The nervous is responsible for coordinating movement, senses, bodily function, behavior, and more.
Problems in the nervous system can create numerous issues, from a loss of smell to a loss of control of the bowels. However, there are certain signs that are more common than others and are red flags for nervous system dysfunction. These signs can be hard to pick up on and can be difficult to distinguish from problems in other systems.
Here is a quick discussion of some of the more common neurological changes that can occur.
The 7 Neurological Problems in Dogs
The signs discussed above can be the result of many different neurological problems. The only way to determine which problem has affected your dog will be after a vet’s thorough assessment. However, the following seven signs can give you some insight as to what could have happened to your dog.
1. Congenital Problems
Congenital neurological problems begin at birth. They can be either genetically derived or they can occur because of a mistake during development in the womb. A congenital neurological disorder can be so severe that the puppy cannot survive for long, and you might not even know what exactly the problem was. Other problems might be less severe and manageable.
Hydrocephalus, a common congenital neurological problem, is when there is too much fluid in the brain, causing it to swell and becomes restricted by the skull. The increased pressure reduces the efficacy of the brain.
An epileptic dog will have repeated seizures. A seizure in a dog occurs when the brain misfires and sends conflicting signals to the body. As a result, the dog loses control of their body and usually twitches and convulses on the floor.
They may have one or a cluster of numerous seizures every few days, weeks, or even months. There may not be any pattern to the seizures onset or there may be a trigger, depending on the disease.
Epilepsy can be an inherited problem (particularly in certain pure breeds), or it can be an acquired problem from trauma, infection, metabolic disease, cancer, or anything that changes the brain’s biochemistry.
One of the most common issues with the nervous system is trauma. Injury to the brain, the spinal cord, or the peripheral nerves can cause irreparable damage. Trauma to the spinal cord can cause paralysis or just weakness in one leg, both hind legs or even all four legs.
Any injury should be dealt with carefully. If you are unsure how serious the injury is, take the dog to the vet. Keep them from moving around and panicking; do not let them hurt themselves more as they are frightened.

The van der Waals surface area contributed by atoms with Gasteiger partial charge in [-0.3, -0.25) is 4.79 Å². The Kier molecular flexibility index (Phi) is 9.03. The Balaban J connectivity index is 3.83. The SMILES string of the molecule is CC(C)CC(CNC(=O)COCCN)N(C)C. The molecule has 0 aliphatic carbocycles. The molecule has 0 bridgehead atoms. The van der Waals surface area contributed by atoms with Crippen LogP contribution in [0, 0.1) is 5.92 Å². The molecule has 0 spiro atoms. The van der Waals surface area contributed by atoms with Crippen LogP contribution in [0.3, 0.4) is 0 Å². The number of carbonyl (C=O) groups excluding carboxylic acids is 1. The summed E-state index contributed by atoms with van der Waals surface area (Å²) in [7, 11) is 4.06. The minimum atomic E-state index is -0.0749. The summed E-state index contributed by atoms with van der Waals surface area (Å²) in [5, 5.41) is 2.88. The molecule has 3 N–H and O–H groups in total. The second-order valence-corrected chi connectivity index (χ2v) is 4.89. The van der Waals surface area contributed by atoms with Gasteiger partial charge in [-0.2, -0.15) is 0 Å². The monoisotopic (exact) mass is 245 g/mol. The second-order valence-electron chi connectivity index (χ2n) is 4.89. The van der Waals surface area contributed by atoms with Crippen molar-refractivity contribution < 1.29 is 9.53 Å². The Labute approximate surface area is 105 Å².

4. Meningitis and Encephalitis
Inflammation of the brain is called encephalitis. Inflammation of the tissues surrounding the brain is called meningitis. They can occur separately or together, but both can cause neurological problems and can be dangerous. The inflammation can be a result of (but not limited to) trauma, bacteria, viruses, and genetics.
The signs of meningitis or encephalitis can be vague and hard to pinpoint. Often the inflammation is widespread and can look like other diseases. Especially, because it is so difficult to test the nervous system directly it may be difficult to diagnose it.
Rabies is a deadly disease that infects mammals, including dogs and humans. It is caused by a virus that infects the nervous systems and usually starts with behavioral changes that progress to complete paralysis and death.
Rabies is not common in dogs where the country has widespread vaccination programs, like the United States. However, it is still taken seriously when strange dogs bite because their vaccination history is unknown.
6. Vestibular Disease
The vestibular system is a complex sensory system that helps an animal orient its body in space; it also helps with balance and keeping everything upright and stable. The system itself is contained within the skull, right by the ears, working to create balance.
Problems with the vestibular system cause a loss of balance so the dog struggles to stay upright and remain oriented in space.
7. Loss of Vision or Hearing
Problems with both vision and hearing are common in dogs, but they are difficult to pinpoint and classify. We all might be surprised to know just how many dogs struggle to see or hear clearly. Usually, if they can see or hear enough, they can muddle along without any real loss of quality of life.
Since we can’t ask them, knowing if there are issues with vision or hear is difficult. Even our clinical tests can be unreliable because dogs are so good at adapting and responding strangely to the vet anyway.
However, both a loss of vision and hearing can be a sign of other problems, which need to be sorted out to prevent other problems. For example, a loss of eyesight can be a problem caused by undiagnosed or uncontrolled diabetes, so always get your dog checked.
This article gave you a solid foundation to neurological issues and signs of a problem. With a system as complex as the nervous system, it is difficult to describe all the signs, problems, and diseases a dog could possibly have. A veterinarian will be able to help you start to unwind your own dog’s complex problems. And it might be helpful to get a neurologist—a vet that specializes in neurology—to help as well.
Finding just the right treatment for your own dog’s problems is the trick to good veterinary medicine.